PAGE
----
by Archbishop Joseph F. Naumann
When you are named a bishop, you are asked to develop a coat of arms and to adopt a motto that serves as a theme for your ministry as bishop. The vast majority of bishops select a phrase from the New Testament. There were several biblical verses that I considered, but in the end I chose instead a phrase from the writings of Pope John Paul II: “Vitae Victoria Erit” — “Life Will Be Victorious.”
In part, I chose this motto because of my many years of service in the church’s pro-life apostolate. It is a phrase that communicates an abiding hope, despite all the current challenges and obstacles, to the promotion and defense of the sanctity of human life.
However, I selected “Vitae Victoria Erit” even more because it summarizes the invincible hope that is ours as Christians. Our annual celebration of the great feast of Easter focuses our attention on the fundamental truth that is the foundation of our Christian faith — namely, Jesus is risen from the dead.
Death has received a definitive defeat. The victory of life has already been won by Jesus. You and I are privileged to participate in the unfolding of this victory of life in this particular moment of human history. No matter our trials and tribulations, no matter how grim the problems of our world, the outcome is certain. More than anything else, I want my ministry as a bishop to foster the irrepressible hope that the victory of Jesus over sin and death brings to the hearts of his disciples.
The devil is always sowing seeds of discouragement and discontent. Many were saddened that health care reform was passed without prohibiting tax-funding of abortion. Our dismay was even intensified by the fact that so-called Catholic organizations and groups undercut the efforts of the bishops to prevent passage of a bill with insufficient protections for the unborn.
The sex abuse scandal in Ireland, as well as many other nations of Western Europe, has also been disheartening. With our own experience in the United States of a similar scandal so fresh in our memories, it revives a mixture of negative emotions. Our hearts go out to the victims. We are ashamed that some priests exploited their position of trust to commit such evil acts against innocent youth and children. We are disappointed that some bishops failed in their responsibility to protect their flock. We are angered that enemies of the church are attempting to use this tragedy to discredit its essential message for humanity.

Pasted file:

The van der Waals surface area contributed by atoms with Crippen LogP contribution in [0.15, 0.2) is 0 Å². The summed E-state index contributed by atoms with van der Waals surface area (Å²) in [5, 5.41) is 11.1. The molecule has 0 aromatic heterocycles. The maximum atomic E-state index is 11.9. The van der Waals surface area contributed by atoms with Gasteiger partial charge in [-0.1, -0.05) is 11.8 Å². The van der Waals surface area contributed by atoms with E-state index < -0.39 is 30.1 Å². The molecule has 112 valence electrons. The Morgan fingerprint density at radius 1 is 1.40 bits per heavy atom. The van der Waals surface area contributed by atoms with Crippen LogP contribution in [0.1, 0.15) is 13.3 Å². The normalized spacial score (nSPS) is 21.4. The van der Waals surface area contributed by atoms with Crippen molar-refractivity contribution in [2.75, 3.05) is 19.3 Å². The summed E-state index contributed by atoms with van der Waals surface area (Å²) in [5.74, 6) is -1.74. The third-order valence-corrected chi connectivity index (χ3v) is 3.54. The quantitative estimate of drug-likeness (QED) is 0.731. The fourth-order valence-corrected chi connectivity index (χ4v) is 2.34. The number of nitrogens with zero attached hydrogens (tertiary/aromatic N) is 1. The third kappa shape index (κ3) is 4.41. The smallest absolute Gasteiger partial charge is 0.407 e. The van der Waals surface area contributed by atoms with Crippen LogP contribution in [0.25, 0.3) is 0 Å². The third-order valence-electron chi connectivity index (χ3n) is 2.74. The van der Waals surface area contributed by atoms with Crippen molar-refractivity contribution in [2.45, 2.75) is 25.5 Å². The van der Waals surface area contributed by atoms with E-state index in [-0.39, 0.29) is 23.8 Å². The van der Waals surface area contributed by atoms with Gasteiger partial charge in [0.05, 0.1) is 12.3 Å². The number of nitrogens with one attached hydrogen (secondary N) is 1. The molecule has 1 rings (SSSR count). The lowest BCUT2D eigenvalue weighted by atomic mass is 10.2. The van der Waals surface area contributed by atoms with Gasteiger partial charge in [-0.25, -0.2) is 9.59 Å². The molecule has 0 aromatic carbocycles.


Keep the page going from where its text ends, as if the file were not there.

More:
Many are experiencing great personal struggles. Individuals and families continue to suffer the repercussions of our poor economy and high unemployment. There are many who are experiencing serious health problems. The recent death of a loved one burdens many with what seems unbearable grief. Others have had love betrayed, shaking the foundation of their marriage or family.
There are always reasons to despair. However, despair is not an option for the Christian. We are never without hope, because our hope does not rest upon our own wisdom and strength but on the victory of life won by Jesus.
As we read the Passion narrative during Holy Week, we realized that God loved us so much that he submitted himself to the full range of human sufferings. Jesus is the ultimate innocent victim. He suffered false accusations and grave injustices. Jesus was abandoned and betrayed by his closest friends. He endured the most excruciating physical pain. Jesus was mocked, ridiculed and humiliated. Finally, he suffered the inescapable human reality: death itself.
Yet, the story of Jesus does not end on Good Friday. In fact, it does not end at all. On Easter, Jesus vanquished death and opened up the door for eternal life for all those who believe in him. The Paschal Mystery is an important term in our Catholic vocabulary. The word paschal is derived from the Latin word for Passover. This phrase hearkens back to the liberation of Israel from slavery in Egypt. It was the blood of the lamb on the doorposts of the Israelites that saved them from the angel of death destroying their firstborn. It was the flesh of the lamb that nourished the Israelites for the Exodus journey.
Jesus is the Lamb of the New Covenant. By his blood, we have been redeemed from sin and death. His flesh nourishes us for our pilgrimage in this life. The Paschal Mystery refers to the death and resurrection of Jesus, the Lamb of God. The Christian sees this pattern of death and rebirth everywhere. We recognize in our sufferings and our dyings, the instruments that God uses to draw forth new and more abundant life.
May this Easter renew in our hearts the invincible hope of the risen Lord! May we reaffirm our conviction, as followers of the Lamb, that no matter the problems of our present circumstances, the victory of life is certain! Indeed, Life Will Be Victorious!
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